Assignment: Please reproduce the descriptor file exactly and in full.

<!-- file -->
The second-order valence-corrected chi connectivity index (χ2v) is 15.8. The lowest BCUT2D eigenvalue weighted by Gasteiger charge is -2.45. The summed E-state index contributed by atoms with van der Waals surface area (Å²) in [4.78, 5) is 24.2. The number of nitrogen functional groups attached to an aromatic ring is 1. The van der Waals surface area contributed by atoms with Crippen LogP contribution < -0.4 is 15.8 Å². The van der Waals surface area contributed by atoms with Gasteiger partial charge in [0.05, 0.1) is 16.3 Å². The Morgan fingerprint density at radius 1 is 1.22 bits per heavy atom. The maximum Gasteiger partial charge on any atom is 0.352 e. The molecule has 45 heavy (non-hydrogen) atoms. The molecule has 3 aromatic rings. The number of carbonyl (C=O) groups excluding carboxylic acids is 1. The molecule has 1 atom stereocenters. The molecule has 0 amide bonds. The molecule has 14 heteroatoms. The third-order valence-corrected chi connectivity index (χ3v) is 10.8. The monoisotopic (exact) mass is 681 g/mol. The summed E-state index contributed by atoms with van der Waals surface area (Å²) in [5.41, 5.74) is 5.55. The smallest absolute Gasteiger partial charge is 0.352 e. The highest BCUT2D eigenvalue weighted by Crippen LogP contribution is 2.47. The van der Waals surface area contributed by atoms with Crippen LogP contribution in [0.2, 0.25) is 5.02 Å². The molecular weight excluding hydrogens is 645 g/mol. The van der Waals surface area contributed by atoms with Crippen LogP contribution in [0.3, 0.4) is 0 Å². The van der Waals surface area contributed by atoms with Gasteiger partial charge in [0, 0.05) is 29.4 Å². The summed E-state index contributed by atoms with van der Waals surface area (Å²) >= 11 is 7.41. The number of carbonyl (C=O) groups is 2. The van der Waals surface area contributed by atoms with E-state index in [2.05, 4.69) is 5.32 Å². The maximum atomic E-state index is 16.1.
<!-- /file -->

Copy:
The second-order valence-corrected chi connectivity index (χ2v) is 15.8. The lowest BCUT2D eigenvalue weighted by Gasteiger charge is -2.45. The summed E-state index contributed by atoms with van der Waals surface area (Å²) in [4.78, 5) is 24.2. The number of nitrogen functional groups attached to an aromatic ring is 1. The van der Waals surface area contributed by atoms with Crippen LogP contribution < -0.4 is 15.8 Å². The van der Waals surface area contributed by atoms with Gasteiger partial charge in [0.05, 0.1) is 16.3 Å². The Morgan fingerprint density at radius 1 is 1.22 bits per heavy atom. The maximum Gasteiger partial charge on any atom is 0.352 e. The molecule has 45 heavy (non-hydrogen) atoms. The molecule has 3 aromatic rings. The number of carbonyl (C=O) groups excluding carboxylic acids is 1. The molecule has 1 atom stereocenters. The molecule has 0 amide bonds. The molecule has 14 heteroatoms. The third-order valence-corrected chi connectivity index (χ3v) is 10.8. The monoisotopic (exact) mass is 681 g/mol. The summed E-state index contributed by atoms with van der Waals surface area (Å²) in [5.41, 5.74) is 5.55. The smallest absolute Gasteiger partial charge is 0.352 e. The highest BCUT2D eigenvalue weighted by Crippen LogP contribution is 2.47. The van der Waals surface area contributed by atoms with Crippen LogP contribution in [0.2, 0.25) is 5.02 Å². The molecular weight excluding hydrogens is 645 g/mol. The van der Waals surface area contributed by atoms with Crippen LogP contribution in [0.3, 0.4) is 0 Å². The van der Waals surface area contributed by atoms with Gasteiger partial charge in [0, 0.05) is 29.4 Å². The summed E-state index contributed by atoms with van der Waals surface area (Å²) >= 11 is 7.41. The number of carbonyl (C=O) groups is 2. The van der Waals surface area contributed by atoms with E-state index in [2.05, 4.69) is 5.32 Å². The maximum atomic E-state index is 16.1.